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XTB CFD and Forex broker review

XTB is a leading CFD and forex broker, offering over 1500 instruments to trade-in. It was founded in 2002 as X-Trade which merged with XTB to form a single entity in 2004 and is headquartered in London and Warsaw. XTB is regulated by the UK’s Financial Conduct Authority (FCA) and the Polish Financial Supervision Authority…

XTB is a leading CFD and forex broker, offering over 1500 instruments to trade-in. It was founded in 2002 as X-Trade which merged with XTB to form a single entity in 2004 and is headquartered in London and Warsaw. XTB is regulated by the UK’s Financial Conduct Authority (FCA) and the Polish Financial Supervision Authority (KNF) and other leading financial regulators.

Since it is regulated in one Tier-1 jurisdiction, it can be considered to be a low-risk, broker for trading in Forex and CFDs. It is one of the largest stock exchange-listed brokers and has offices in over 13 countries. These include countries like the UK, Germany, Poland, France, Chile and Spain etc.

Platforms

XTB offers two platforms to trade on: xStation 5, and the more traditional MT4, from which you can trade in forex, indices, commodities, stock CFD’s, ETF CFD’s and cryptocurrencies:

Forex: Offers over 50 pair of currencies including all the major currencies.

Shares: Over 1500 shares of companies operating in countries such as the United States, United Kingdom, Poland, Portugal, Spain, Switzerland, France and Finland etc.

Indices: Offers indices trading in over 20 major global indices

Commodities: Major commodities available for trading include wheat, copper, coffee, Aluminium, Nickle, Oil, Platinum, Silver, gold etc.

Cryptocurrencies: Major cryptocurrencies include Bitcoin, Litecoin, Ripple, Dash, Ethereum and other

ETF: Option to speculate in ETF

XTB 1

(Image credit: Future)

In terms of account type, XTB keeps it simple by offering just type of accounts with fee structure being the primary differentiator between the two. 

The standard account has a marked-up spread at 0.35 while the Pro account offers lower spreads at 0.28 though it has commission starting at $3.5 per lot on forex, indices, commodities and crypto. 

Both the Standard and the Pro account offers all the trading instruments available on XTB.

It also offers an Islamic account with similar spreads like the Pro account but has a fixed commission of $10 per lot. The Islamic account also doesn’t have an option to trade cryptos. This is open for international customers and doesn’t levy swap fee.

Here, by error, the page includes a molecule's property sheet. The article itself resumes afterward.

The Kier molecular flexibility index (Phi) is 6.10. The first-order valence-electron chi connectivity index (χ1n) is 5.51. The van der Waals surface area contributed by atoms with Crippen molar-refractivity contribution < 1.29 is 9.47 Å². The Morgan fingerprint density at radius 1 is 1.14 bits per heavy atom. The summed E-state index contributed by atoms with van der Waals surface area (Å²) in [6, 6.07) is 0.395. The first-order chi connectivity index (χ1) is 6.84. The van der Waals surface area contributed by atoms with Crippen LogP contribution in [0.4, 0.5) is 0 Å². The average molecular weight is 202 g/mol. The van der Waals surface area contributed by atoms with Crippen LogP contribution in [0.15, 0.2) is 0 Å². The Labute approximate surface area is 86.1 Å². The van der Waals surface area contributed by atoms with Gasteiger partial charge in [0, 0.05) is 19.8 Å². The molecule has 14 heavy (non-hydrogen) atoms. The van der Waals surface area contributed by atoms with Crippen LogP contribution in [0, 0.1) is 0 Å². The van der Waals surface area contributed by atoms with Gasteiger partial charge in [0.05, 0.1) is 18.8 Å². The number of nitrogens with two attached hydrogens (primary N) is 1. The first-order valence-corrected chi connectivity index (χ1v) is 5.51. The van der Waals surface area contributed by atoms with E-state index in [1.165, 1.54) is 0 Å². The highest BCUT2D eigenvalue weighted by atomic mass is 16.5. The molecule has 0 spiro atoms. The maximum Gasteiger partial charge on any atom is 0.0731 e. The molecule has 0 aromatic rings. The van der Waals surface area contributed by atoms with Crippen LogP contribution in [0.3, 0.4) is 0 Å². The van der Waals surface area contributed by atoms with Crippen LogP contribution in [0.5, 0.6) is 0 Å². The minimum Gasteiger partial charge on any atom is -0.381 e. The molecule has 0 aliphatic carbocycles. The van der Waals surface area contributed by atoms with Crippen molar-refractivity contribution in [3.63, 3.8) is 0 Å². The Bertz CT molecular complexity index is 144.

XTB does offer a free demo account for a trial run with virtual currency, though this account is only available for a limited time of 30 days from the signup. After giving a spin to the platform you can sign up for XTB in case you feel that the platform fulfills your requirements as an investor.

XTB 2

(Image credit: Future)

Account funding

You can fund your account in multiple ways like bank transfer, MasterCard, Visa, PayPal, Paysafecard, Maestro, Neteller, and Skrill. XTB accepts payments made in EUR, USD, GBP, and HUF. E-Wallet payments made using PayPal or Skrill are processed the same day, however, they attract a transaction charge of 2%. Bank transfers may take up to 3 days to show up in your account. At the time of signing up, traders need to fund the account with a minimum £/ $/€ 250 while signing up. Similar to most transactions, there are no charges for withdrawal as well.

XTB 3

(Image credit: Future)

Resources

XTB’s website has an investors education section which is helpful and free for all users. The material here can be found in the form of videos and articles which can be extremely helpful for users who’re just starting up to intermediate level traders.

First-time traders can use the step-by-step guide which covers most of the basics about trading and even advanced concepts such as different trading strategies that offer tips about risk management. Key topics like different regulations, how to operate the account etc can be found under the FAQ section.

XTB 4

(Image credit: Future)

Website and app

The web application offered by XTB, xStation5, is a custom dashboard which offers most common features like menu, charts, watchlists, and notifications etc. which can be found on any typical online trading platform. This makes it easy to navigate and understand. Regular functions like entering a trade, creating a watchlist & tracking it, as well as modifying the charts is easy as the platform is fairly responsive. It loads data swiftly and the tools like heatmaps or screening tool offered information as and when required.

Additionally, it also offers the standard MetaTrader 4 platform which comes with an option to create custom indicators. MT4 is most commonly used by Forex traders as most brokers use this as their core trading platform.

The mobile app experience is mostly similar to the desktop experience. Both the platforms – xStation 5 and MT4 are available on the mobile app as well. The app comes with a modern design and is intuitive to use. It allows you to access important information like account details, trading instruments, charts, order types etc. in a glance. You can also set a number of alerts including price and other important notifications right in the app. The app is also available for the Apple Watch.

Support

XTB offers multichannel support via live chat, phone, or email.

XTB also provides support in many languages such as English, Spanish, Arabic, French, Italian, Portuguese, Russian, Chinese, German, Polish, Czech, Slovak, Hungarian and Romanian.

Email support can be a little slow at times, however, phone support can be rated as excellent. Important and frequently asked information can be accessed easily on the website. You can even reach out to them via their social media handles on Twitter or Facebook.

Final verdict

The XTB platform is designed to suit all types of traders. The custom platform offers the most features in an intuitive manner while MT4 is also available for traders who prefer the more standard platform. While its overall costs are lower than its competitors, its offerings are slightly limited. For fast and easy signup and free transaction, XTB is a contender platform for new users.

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School4Trading Review – How to Spot Possible Forex Broker Fraud

School4trading Review

School4Trading Review – How to Spot Possible Forex Broker Fraud

In this School4trading Review, we will look at the features of the software, as well as the customer support. First, let us look at the interface. The design is simple and easy to navigate. It also provides a chatbot, which helps you to communicate with the broker. The customer service is warm and inviting, which is a hallmark of a good broker. In contrast, a fraudulent broker will use cold and impersonal customer support to lure people in.